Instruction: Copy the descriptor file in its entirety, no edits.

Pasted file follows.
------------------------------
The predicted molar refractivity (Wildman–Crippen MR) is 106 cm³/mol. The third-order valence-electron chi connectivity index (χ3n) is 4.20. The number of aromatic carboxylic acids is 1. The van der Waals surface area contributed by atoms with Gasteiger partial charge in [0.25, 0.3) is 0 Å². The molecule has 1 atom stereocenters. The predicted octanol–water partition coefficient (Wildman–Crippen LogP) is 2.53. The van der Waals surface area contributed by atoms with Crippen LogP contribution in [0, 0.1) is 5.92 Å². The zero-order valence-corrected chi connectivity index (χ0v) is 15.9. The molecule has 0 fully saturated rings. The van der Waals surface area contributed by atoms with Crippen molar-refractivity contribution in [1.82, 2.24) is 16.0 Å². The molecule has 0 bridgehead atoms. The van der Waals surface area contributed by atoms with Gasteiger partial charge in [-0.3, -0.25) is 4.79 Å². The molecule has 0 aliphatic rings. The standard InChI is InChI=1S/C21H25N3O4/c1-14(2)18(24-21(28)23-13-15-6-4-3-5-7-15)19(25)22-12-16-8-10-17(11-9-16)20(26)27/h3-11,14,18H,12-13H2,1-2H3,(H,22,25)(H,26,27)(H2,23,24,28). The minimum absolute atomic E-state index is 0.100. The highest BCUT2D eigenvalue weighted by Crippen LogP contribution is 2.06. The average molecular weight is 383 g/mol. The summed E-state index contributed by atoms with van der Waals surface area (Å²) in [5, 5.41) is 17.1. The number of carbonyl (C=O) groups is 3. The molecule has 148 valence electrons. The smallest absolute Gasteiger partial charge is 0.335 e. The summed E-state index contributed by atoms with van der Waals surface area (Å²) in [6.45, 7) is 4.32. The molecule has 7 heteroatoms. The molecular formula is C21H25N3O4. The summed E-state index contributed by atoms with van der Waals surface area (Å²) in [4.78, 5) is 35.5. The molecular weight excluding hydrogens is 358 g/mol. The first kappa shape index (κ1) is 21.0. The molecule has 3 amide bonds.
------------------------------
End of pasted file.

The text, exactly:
The predicted molar refractivity (Wildman–Crippen MR) is 106 cm³/mol. The third-order valence-electron chi connectivity index (χ3n) is 4.20. The number of aromatic carboxylic acids is 1. The van der Waals surface area contributed by atoms with Gasteiger partial charge in [0.25, 0.3) is 0 Å². The molecule has 1 atom stereocenters. The predicted octanol–water partition coefficient (Wildman–Crippen LogP) is 2.53. The van der Waals surface area contributed by atoms with Crippen LogP contribution in [0, 0.1) is 5.92 Å². The zero-order valence-corrected chi connectivity index (χ0v) is 15.9. The molecule has 0 fully saturated rings. The van der Waals surface area contributed by atoms with Crippen molar-refractivity contribution in [1.82, 2.24) is 16.0 Å². The molecule has 0 bridgehead atoms. The van der Waals surface area contributed by atoms with Gasteiger partial charge in [-0.3, -0.25) is 4.79 Å². The molecule has 0 aliphatic rings. The standard InChI is InChI=1S/C21H25N3O4/c1-14(2)18(24-21(28)23-13-15-6-4-3-5-7-15)19(25)22-12-16-8-10-17(11-9-16)20(26)27/h3-11,14,18H,12-13H2,1-2H3,(H,22,25)(H,26,27)(H2,23,24,28). The minimum absolute atomic E-state index is 0.100. The highest BCUT2D eigenvalue weighted by Crippen LogP contribution is 2.06. The average molecular weight is 383 g/mol. The summed E-state index contributed by atoms with van der Waals surface area (Å²) in [5, 5.41) is 17.1. The number of carbonyl (C=O) groups is 3. The molecule has 148 valence electrons. The smallest absolute Gasteiger partial charge is 0.335 e. The summed E-state index contributed by atoms with van der Waals surface area (Å²) in [6.45, 7) is 4.32. The molecule has 7 heteroatoms. The molecular formula is C21H25N3O4. The summed E-state index contributed by atoms with van der Waals surface area (Å²) in [4.78, 5) is 35.5. The molecular weight excluding hydrogens is 358 g/mol. The first kappa shape index (κ1) is 21.0. The molecule has 3 amide bonds.